Judge: Greenwood man now competent to stand trial for Ale Emporium shooting

More than two months after a 25-year-old man was committed to a state hospital, a judge has ruled he is once again competent to stand trial for a fatal shooting outside of a Greenwood restaurant.

Marco Antonio Gonzalez, 25, is charged with murder for the March 8 death of Timothy A. Sannito, 52, of Indianapolis, outside Ale Emporium, 997 E. County Line Road. Sannito was shot twice and found unresponsive in the restaurant’s parking lot. He later died at Sidney & Lois Eskenazi Hospital in Indianapolis, officials said.

Johnson Superior Court 3 Judge Douglas Cummins issued an order Tuesday finding that Gonzalez was competent to stand trial for the charges — two-and-a-half months after he previously found Gonzalez incompetent to do so, sending him to a state hospital for his competency to be restored. He also ordered that Gonzalez be returned to the custody of the Johnson County jail, setting a pretrial hearing for Feb. 29, according to online court records.

“Now that Mr. Gonzalez has been deemed competent by the court, the state can move forward with getting this case to final disposition,” said Lance Hamner, Johnson County Prosecutor.

Gonzalez’s attorney, Kathie Perry of Baldwin Perry & Wiley, P.C., declined to comment on the decision.

The previous incompetency finding had essentially paused the case. Competency evaluations were ordered by Cummins in response to a motion filed by Perry in August.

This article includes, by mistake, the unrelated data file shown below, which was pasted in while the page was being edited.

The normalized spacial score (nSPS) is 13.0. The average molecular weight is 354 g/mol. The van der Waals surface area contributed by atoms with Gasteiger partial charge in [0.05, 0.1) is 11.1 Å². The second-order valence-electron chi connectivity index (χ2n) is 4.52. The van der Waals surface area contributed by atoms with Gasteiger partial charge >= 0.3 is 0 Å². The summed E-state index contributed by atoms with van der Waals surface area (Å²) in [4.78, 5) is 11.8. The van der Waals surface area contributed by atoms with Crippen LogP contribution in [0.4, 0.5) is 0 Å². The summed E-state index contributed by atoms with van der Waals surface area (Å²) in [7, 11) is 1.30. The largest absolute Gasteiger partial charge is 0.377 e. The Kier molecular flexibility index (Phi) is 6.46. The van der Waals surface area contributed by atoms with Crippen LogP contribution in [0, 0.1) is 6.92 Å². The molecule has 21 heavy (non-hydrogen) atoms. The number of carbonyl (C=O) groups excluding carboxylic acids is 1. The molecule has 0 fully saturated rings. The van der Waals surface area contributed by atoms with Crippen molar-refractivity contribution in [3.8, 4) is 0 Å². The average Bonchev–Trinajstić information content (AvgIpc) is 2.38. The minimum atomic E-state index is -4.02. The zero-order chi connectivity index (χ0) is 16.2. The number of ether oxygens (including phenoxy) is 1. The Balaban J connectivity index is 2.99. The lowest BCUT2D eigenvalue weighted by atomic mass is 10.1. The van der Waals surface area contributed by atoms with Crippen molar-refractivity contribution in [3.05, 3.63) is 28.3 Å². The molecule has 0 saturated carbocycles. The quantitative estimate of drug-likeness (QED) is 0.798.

After Gonzalez was arrested by Greenwood police for the shooting, he initially gave investigators vague answers and declined to answer questions. Eventually, detectives asked him if he was aware he was being charged with murder, and he replied “uh yeah,” according to a court documents.

Gonzalez was asked how he felt about being charged with murder, and Gonzalez reportedly replied that “maybe it’s not murder” and questioned whether the charge would “stick,” suggesting it should be manslaughter instead, court documents say.

He told police he should be charged with manslaughter because it wasn’t premeditated and he didn’t know Sannito. Gonzalez also said he was “not really” being threatened by anyone or afraid of anything at the time of the shooting, according to court documents.

While being transported to the Johnson County jail, Gonzalez asked an officer if they had killed someone before. The officer said yes, saying he served in the military and was involved in a police-action shooting. After some silence, Gonzalez reportedly said, “I should have joined the military, at least then I could have murdered someone and gotten away with it,” court documents say.